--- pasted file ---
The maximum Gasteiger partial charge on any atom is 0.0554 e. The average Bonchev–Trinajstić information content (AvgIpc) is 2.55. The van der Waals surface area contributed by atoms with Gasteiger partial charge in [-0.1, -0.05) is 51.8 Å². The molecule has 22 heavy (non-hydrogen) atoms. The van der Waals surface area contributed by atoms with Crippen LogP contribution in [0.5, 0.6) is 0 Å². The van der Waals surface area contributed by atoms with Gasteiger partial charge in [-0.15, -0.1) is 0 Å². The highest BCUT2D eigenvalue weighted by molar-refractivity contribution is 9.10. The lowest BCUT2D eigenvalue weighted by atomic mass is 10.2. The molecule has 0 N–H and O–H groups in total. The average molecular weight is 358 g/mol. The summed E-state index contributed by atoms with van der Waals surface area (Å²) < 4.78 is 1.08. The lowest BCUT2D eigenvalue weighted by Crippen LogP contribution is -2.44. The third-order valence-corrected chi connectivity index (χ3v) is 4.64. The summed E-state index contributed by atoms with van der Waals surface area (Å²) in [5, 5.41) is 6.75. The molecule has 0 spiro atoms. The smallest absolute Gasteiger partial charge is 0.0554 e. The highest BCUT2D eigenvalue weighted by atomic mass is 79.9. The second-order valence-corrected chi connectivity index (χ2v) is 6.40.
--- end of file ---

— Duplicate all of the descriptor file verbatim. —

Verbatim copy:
The maximum Gasteiger partial charge on any atom is 0.0554 e. The average Bonchev–Trinajstić information content (AvgIpc) is 2.55. The van der Waals surface area contributed by atoms with Gasteiger partial charge in [-0.1, -0.05) is 51.8 Å². The molecule has 22 heavy (non-hydrogen) atoms. The van der Waals surface area contributed by atoms with Crippen LogP contribution in [0.5, 0.6) is 0 Å². The van der Waals surface area contributed by atoms with Gasteiger partial charge in [-0.15, -0.1) is 0 Å². The highest BCUT2D eigenvalue weighted by molar-refractivity contribution is 9.10. The lowest BCUT2D eigenvalue weighted by atomic mass is 10.2. The molecule has 0 N–H and O–H groups in total. The average molecular weight is 358 g/mol. The summed E-state index contributed by atoms with van der Waals surface area (Å²) < 4.78 is 1.08. The lowest BCUT2D eigenvalue weighted by Crippen LogP contribution is -2.44. The third-order valence-corrected chi connectivity index (χ3v) is 4.64. The summed E-state index contributed by atoms with van der Waals surface area (Å²) in [5, 5.41) is 6.75. The molecule has 0 spiro atoms. The smallest absolute Gasteiger partial charge is 0.0554 e. The highest BCUT2D eigenvalue weighted by atomic mass is 79.9. The second-order valence-corrected chi connectivity index (χ2v) is 6.40.